I spent most of today at a horse auction. Not a high dollar, fancy show horse auction but the kind where most of the horses sell to the killers. I usually go to thisHorses rescued from sale type of auction at least twice a year. It isn’t fun. There is always a moment when I feel sick. Today it was when a horse went through with a seriously damaged eye. Even if the horse had sold to a home he would have lost the eye. As he was, no one bid on him at all. Not even the killers.

Several other horses sold for $20.00. Two of them were young horses, yearlings, neither sold to homes. They were also sold and loaded on the big semi trucks headed north. Ten or fifteen sold for less than $100.00. I would guess that the largest group sold between $350-$550. One sold with papers. The mini’s held their own and sold for $125 and up.

I have friends that ask me why I go if it is hard to see. I have some friends that have gone with me and others that can’t bring themselves to go. I go because it makes the problems more real to me. When I look at each horse I wonder about his or her story. One young girl was there with her animals but most were not represented, just dropped off and left to their own fate.

There were those that were injured and lame…but it wasn’t the majority, and most of the injuries that were at the sale didn’t happen at the sale. Today there were many damaged eyes (ranging from cloudy to bloody and needing to be removed) to legs with debilitating scar tissue and a large hernia to name a few.

The starfish story.

The starfish story.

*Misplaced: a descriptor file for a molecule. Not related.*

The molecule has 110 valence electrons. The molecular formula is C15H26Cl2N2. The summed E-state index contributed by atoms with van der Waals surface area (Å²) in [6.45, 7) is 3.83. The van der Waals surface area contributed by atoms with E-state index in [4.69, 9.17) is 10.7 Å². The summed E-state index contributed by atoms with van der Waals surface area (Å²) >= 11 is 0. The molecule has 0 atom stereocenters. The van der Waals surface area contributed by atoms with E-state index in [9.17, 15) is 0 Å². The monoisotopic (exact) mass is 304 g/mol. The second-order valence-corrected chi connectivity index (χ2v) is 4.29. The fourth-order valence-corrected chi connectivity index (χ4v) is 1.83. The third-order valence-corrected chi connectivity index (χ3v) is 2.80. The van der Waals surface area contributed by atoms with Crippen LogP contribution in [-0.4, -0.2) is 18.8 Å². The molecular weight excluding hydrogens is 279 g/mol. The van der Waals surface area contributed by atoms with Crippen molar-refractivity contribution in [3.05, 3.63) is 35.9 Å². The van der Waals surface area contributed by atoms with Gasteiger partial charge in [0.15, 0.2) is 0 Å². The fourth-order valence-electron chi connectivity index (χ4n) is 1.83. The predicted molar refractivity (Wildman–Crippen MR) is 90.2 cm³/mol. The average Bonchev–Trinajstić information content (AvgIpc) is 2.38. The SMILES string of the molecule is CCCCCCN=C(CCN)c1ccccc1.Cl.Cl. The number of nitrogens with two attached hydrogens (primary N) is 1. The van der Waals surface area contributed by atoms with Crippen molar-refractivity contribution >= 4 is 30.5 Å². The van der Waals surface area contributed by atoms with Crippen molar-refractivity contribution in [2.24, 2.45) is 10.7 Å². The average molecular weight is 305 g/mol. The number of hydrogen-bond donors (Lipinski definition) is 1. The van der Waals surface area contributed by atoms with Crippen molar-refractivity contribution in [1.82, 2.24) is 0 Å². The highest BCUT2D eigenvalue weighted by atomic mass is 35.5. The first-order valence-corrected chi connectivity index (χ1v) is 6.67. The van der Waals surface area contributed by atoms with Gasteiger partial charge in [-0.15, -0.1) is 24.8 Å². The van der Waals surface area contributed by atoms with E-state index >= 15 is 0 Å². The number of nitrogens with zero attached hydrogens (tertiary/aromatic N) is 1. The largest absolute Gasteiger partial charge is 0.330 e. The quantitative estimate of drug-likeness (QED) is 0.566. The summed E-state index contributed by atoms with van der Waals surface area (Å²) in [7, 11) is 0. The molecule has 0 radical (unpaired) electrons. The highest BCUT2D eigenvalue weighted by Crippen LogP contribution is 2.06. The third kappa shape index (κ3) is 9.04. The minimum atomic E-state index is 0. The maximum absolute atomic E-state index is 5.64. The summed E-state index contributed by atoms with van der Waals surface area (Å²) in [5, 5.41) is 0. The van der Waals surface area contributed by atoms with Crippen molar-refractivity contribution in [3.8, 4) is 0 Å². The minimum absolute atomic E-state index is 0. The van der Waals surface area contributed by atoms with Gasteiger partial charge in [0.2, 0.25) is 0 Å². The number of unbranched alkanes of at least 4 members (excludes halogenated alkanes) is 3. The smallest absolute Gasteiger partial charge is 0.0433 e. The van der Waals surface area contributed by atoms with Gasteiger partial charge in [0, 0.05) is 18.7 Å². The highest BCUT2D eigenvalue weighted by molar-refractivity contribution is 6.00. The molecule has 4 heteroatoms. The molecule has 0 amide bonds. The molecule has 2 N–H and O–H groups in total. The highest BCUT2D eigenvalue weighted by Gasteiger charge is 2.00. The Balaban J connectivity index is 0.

My only ray of hope was that I was there with a young couple who came with the plan to rescue and rehome a few horses. This wasn’t their first trip and I was impressed with the system they have developed for evaluating the horses under theses less-than-ideal situations. They carry a bridle with a snaffle bit and use it to perform a basic test of these unrepresented horses that are all milling around in the kill pens.

I openly admired the couples determination to evaluate ahead of time and avoid buying on emotion only, especially during the sale. I told them that I kept thinking of the starfish story and how I would have to try hard to focus on the one that was saved…and not all those that were not. Then she showed me that the bridle is adorned with a silver pendant the size of a quarter that has the serenity prayer;

“God grant me the serenity to accept the things I cannot change; courage to change the things I can; and wisdom to know the difference.”

Every time I go to the sales I am inspired to find a way to make a difference, but how? Do I personally rescue a horse? Do I sponsor this young lady to rescue a horse? Do I start a ‘Go Fund Me’ page and do follow up on the horses that are rescued? Do we promote gelding clinics? Spaying clinics?

What are your ideas? Have you ever supported a horse rescue? What have you seen work or not work in horse rescues?

It made a difference for that one.”